Now, one might argue that a person can still go to Heaven even though he disbelieves portions of the Bible and rejects the doctrine of verbal inerrancy. The authors of the Westminster Confession seem to disagree, saying, “By this [saving] faith, a Christian believes to be true whatsoever is revealed in the word, for the authority of God himself speaking therein....” They reject the notion that the Apostle John made errors, that some of the Psalms are diabolical, that there are contradictions between Biblical statements, and that mythology is part of the Old Testament. The Westminster Confession theologians go on to state that the “principal acts of saving faith” focus upon Christ alone: “The principal acts of saving faith are accepting, receiving, and resting upon Christ alone for justification, sanctification, and eternal life, by virtue of the covenant of grace” (14.2). It is not the mere person of Christ, but his work also, that is a necessary object of saving faith.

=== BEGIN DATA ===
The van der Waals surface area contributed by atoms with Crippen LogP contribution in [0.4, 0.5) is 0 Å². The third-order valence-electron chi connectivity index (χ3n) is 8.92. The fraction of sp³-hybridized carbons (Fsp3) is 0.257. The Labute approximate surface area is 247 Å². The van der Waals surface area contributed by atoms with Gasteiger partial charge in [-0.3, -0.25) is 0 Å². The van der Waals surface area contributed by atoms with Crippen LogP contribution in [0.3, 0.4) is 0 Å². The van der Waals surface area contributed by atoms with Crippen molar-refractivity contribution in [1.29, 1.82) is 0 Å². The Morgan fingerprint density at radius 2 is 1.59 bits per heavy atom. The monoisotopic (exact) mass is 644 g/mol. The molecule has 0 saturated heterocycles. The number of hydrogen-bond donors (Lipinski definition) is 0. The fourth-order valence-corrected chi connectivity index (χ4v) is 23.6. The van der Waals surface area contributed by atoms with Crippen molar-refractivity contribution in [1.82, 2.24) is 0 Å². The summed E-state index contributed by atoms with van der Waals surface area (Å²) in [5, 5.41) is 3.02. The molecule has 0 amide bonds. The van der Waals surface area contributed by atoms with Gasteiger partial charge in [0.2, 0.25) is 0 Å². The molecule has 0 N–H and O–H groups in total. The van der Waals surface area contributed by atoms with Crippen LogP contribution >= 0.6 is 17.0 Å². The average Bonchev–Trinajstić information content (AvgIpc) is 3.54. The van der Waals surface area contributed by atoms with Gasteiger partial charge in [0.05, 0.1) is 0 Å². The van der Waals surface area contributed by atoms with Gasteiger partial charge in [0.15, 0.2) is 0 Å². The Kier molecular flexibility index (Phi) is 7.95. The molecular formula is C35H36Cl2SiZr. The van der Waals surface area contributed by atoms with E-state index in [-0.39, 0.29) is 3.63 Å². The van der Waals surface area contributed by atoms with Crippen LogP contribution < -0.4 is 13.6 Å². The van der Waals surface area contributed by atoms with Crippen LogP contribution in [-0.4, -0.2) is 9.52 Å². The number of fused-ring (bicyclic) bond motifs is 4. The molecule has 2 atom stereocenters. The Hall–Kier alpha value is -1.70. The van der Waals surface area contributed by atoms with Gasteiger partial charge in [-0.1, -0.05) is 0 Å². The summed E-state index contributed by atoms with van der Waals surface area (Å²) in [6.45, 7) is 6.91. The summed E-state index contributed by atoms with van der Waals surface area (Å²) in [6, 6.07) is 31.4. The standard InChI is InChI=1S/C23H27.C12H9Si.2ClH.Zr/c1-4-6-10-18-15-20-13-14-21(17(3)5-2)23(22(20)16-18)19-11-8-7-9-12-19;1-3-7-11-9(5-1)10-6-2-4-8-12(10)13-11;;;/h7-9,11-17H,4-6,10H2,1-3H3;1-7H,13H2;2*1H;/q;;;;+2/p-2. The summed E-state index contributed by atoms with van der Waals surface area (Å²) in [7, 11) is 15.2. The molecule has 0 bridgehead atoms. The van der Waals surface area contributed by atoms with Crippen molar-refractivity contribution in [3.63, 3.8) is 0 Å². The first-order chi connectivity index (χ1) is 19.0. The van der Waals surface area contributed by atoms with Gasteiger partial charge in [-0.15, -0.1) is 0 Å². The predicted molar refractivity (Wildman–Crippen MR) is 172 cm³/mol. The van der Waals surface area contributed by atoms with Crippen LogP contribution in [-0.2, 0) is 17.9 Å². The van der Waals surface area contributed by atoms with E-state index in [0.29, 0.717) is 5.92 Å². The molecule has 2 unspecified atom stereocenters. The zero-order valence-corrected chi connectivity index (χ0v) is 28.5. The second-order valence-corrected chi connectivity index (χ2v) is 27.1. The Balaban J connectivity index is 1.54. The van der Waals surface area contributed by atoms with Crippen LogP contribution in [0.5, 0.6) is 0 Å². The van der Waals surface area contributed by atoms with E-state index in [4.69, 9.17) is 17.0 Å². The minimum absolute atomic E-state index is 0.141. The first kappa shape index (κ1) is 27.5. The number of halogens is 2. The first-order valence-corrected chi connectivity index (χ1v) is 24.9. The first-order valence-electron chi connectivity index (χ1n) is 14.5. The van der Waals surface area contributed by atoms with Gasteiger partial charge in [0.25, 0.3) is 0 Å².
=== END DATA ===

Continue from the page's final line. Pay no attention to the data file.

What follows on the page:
Lewis, like the demons that James mentions, believed in one God. He tells of his conversion to monotheism in his autobiography, Surprised by Joy. In the last chapter of that book he briefly discusses his conversion to Christianity. Yet, strictly speaking, even that conversion, let alone his conversion to monotheism, is not to Christianity, but to the belief that Jesus Christ is the Son of God. That too, seems to be the faith of at least one demon, who in Mark 1:24 addresses Jesus as “the Holy One of God” who has come to destroy him. Regarding Jesus as Messiah or even as divine is not sufficient for salvation, for the Judaizers in Galatia, upon whom the Apostle Paul pronounces damning curses, presumably believed in Jesus as Messiah and the deity of Christ as well.